General Chat Thread, Binary have I got it right? in General; I was reading my networking book and it starts of with the maths involved in networking such as binary. I ...
28th July 2008, 07:22 AM #1
Binary have I got it right?
I was reading my networking book and it starts of with the maths involved in networking such as binary. I myself am not a maths genius but I actually think I have got the hand of binary.
Ok, what I know is each 1 and 0 is known as a bit and 8 bits make a byte so 1,000 bits would be a kilobit and 1,000 bytes would be a kilobyte, so would that make 8,000 bits a kilobyte?
I also know that 1= on and 0= off and that 128, 64, 32, 16, 8, 4, 2 and 1 are the lowest eight positions used in the binary numbering system so the binary number 10110 would be 24 in the decimal system?
If all I have said is correct then I will be pretty happy as it means I understand binary Also, I know undestand the joke about there is only 10 types of people in this world.....
28th July 2008, 08:11 AM #2
Is it not....
1000 bits = 1 kilobit
1024 bytes = 1 kilobyte
I'm probably a mile off with that though haha
28th July 2008, 08:35 AM #3
You are correct but my books says 1000.
Originally Posted by Hightower
28th July 2008, 08:39 AM #4
I'm going through a C++ book and it had a section on binary - I'm sure that's what it said.....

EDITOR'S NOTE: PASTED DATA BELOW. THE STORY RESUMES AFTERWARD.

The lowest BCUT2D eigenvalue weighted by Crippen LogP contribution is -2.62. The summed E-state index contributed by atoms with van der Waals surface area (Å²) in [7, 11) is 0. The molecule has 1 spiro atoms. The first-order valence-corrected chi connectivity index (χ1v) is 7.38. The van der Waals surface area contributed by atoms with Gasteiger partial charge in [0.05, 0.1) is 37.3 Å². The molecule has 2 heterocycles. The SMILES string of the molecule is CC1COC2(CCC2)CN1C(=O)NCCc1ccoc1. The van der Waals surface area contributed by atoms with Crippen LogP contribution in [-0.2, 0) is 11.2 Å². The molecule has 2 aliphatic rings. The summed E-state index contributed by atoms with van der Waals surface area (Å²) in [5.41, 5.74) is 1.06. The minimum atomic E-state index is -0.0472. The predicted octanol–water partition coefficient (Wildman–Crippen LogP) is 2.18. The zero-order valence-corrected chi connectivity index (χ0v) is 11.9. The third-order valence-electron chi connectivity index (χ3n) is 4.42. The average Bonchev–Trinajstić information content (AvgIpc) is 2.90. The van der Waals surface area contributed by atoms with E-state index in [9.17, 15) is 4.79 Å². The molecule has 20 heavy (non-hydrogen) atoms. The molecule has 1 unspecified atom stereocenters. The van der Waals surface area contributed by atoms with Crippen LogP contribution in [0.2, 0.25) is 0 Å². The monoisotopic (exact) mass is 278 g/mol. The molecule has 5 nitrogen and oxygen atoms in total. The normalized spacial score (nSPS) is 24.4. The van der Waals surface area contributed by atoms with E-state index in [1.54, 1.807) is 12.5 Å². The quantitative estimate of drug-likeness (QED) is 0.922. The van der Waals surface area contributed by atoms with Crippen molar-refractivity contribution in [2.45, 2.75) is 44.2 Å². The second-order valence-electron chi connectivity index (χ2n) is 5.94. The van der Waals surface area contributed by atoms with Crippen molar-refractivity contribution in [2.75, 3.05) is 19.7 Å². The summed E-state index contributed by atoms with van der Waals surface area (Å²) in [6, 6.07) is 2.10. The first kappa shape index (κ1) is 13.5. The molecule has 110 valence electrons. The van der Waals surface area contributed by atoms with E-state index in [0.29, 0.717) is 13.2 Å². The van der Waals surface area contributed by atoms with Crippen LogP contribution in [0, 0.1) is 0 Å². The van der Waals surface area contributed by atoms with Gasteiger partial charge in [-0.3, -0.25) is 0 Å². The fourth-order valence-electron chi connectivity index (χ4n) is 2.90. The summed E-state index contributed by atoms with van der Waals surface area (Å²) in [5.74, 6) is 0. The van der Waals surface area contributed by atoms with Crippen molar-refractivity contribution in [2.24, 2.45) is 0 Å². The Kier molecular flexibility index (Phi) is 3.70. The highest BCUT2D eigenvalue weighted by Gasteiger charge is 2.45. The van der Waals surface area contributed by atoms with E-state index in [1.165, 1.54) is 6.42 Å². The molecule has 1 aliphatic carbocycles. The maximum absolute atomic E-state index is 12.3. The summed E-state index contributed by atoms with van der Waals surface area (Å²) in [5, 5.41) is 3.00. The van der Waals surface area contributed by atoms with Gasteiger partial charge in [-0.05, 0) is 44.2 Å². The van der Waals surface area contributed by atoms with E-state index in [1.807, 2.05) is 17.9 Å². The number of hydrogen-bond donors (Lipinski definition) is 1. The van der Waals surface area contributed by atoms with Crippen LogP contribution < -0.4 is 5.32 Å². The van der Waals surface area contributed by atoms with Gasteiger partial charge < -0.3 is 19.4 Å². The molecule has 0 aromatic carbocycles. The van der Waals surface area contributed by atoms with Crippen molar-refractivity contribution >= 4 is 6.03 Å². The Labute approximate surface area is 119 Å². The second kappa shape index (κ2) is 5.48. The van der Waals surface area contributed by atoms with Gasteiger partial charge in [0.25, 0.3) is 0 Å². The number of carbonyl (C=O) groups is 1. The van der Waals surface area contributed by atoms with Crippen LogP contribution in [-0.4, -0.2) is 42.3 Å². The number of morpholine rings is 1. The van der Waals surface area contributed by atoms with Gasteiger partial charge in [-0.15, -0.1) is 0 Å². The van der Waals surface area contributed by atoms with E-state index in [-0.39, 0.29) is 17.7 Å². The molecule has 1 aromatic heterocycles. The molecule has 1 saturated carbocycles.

Still haven't got a clue about it though haha
28th July 2008, 08:53 AM #5
- Rep Power
kilo actually means 1000 - think kilometre = 1000 metres etc.
Specifically in computing you get the 1024 because of binary - put 1024 and 1000 into binary and you can then see how the bits in a binary counter make using 1024 easier to work with.
In binary 10110 = 1x16 + 0x8 + 1x4 + 1x2 + 0x1 therefore 16+4+2 = 22 not 24!
If you want an easy way to chech binary, use the Windows calculator (in scientific mode) - it will let you enter numbers and translate them between Hex, decimal, octal and binary.
28th July 2008, 09:07 AM #6
28th July 2008, 10:50 AM #7
In IT assume "kilo" = 1024 unless written by a marketer - we are in base 2 after all
Bit that some get wrong is the difference between kilobit (Kb) and kiloblyte (KB) - often not written differently, and you can usually only tell from the kontext - generally, if you see kb in computing it is byte, in comms and bandwidth it is bit (8 times smaller)
28th July 2008, 12:06 PM #8
28th July 2008, 12:11 PM #9
I wish the uptake of the IEC prefixes was more widespread. It'd make life easier when explaining to someone why their 250GB hard disk is actually much less than that.
Originally Posted by somabc
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